The drop in performance at year 10 may be due to operators deferring preventative maintenance just ahead of PTC expiry, Wiser said. Operators are also more likely to seek lower costs for specific maintenance activities, for example hiring cranes during lower cost periods or seeking spare parts and logistics savings.

These decisions can have short and long-term implications. Preventative maintenance helps operators control costs and avoid critical component failure.

Importantly, key drivetrain components such as gearboxes must be refurbished or replaced around this time. A quarter of turbine gearboxes and generators need replacement within ten years of operation, IHS Markit said in a 2018 report.

Some blade replacement or repair may also be needed, particularly for older turbines, Wiser said.

Wear and tear of gearbox and generator components is likely the main driver behind lower performance in the 10 to 15 year period, Will Hayes, Senior Asset Manager at German wind operator BayWa r.e, said.

BayWa r.e operates 300 MW of wind capacity in the US and its oldest turbines have been operating for nine years.

BayWa r.e. does not plan a major change in maintenance practices for ageing turbines, but it will review whether more cost-effective methods are available, Hayes said.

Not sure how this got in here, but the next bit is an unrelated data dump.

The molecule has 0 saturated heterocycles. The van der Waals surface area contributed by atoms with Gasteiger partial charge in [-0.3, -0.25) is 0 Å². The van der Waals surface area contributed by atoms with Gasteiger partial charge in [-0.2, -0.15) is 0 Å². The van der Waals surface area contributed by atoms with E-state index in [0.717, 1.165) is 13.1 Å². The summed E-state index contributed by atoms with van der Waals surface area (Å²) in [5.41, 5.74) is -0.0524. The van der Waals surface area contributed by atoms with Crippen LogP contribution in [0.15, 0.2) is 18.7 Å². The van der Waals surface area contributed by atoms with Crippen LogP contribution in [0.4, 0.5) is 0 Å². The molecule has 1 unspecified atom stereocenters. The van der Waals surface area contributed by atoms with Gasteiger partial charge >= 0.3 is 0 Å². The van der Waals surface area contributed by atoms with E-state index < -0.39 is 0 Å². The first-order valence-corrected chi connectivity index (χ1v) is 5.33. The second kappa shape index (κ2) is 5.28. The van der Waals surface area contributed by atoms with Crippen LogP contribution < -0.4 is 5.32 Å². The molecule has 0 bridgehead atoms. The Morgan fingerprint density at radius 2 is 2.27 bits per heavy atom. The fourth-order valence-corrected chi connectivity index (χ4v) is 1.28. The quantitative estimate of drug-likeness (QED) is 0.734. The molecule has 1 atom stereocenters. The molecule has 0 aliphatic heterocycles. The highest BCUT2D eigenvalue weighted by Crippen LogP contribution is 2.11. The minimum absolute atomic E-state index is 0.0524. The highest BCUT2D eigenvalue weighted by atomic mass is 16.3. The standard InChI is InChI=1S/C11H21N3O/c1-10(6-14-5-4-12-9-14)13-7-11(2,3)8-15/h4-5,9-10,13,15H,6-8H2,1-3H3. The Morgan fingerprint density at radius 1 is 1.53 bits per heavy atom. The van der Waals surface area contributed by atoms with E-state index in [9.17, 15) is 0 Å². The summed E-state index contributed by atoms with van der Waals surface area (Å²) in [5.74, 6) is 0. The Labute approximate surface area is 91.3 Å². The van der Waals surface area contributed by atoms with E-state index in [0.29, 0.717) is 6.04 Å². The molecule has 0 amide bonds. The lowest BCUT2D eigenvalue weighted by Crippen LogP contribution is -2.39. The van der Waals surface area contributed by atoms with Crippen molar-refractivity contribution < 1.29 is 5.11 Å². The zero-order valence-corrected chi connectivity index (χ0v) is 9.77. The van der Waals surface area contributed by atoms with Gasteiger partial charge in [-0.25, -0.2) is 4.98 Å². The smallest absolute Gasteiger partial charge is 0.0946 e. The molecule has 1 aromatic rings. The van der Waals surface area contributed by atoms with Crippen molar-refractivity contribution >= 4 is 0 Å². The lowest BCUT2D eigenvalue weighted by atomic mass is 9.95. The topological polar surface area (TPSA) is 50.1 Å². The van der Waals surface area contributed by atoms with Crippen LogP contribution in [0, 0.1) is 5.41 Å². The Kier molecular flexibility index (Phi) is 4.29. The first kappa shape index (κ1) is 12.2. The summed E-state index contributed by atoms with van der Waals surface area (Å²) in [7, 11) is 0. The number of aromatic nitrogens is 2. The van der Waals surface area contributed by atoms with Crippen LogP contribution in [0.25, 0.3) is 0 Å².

O&M offers

O&M market competition has soared as operators seek new ways to lower costs in increasingly competitive power markets. Turbine suppliers, independent service providers (ISPs) and larger operators are offering an increasing range of O&M products to gain a share in this growing market. U.S. annual wind O&M spending is set to rise by 50% by 2030, to $7.5 billion, following a surge in installations in the next few years to meet tax credit deadlines, IHS Markit said last year.

“As the [wind farm] gets later in life and post PTC, lower cost alternative maintenance providers, whether ISP or OEMs determine a way to reduce their pricing to ensure that the cost of energy goes down relative to the revenue," Hayes said.

As operators seek greater value, turbine service availability contracts have shifted from time-based arrangements to production-based contracts.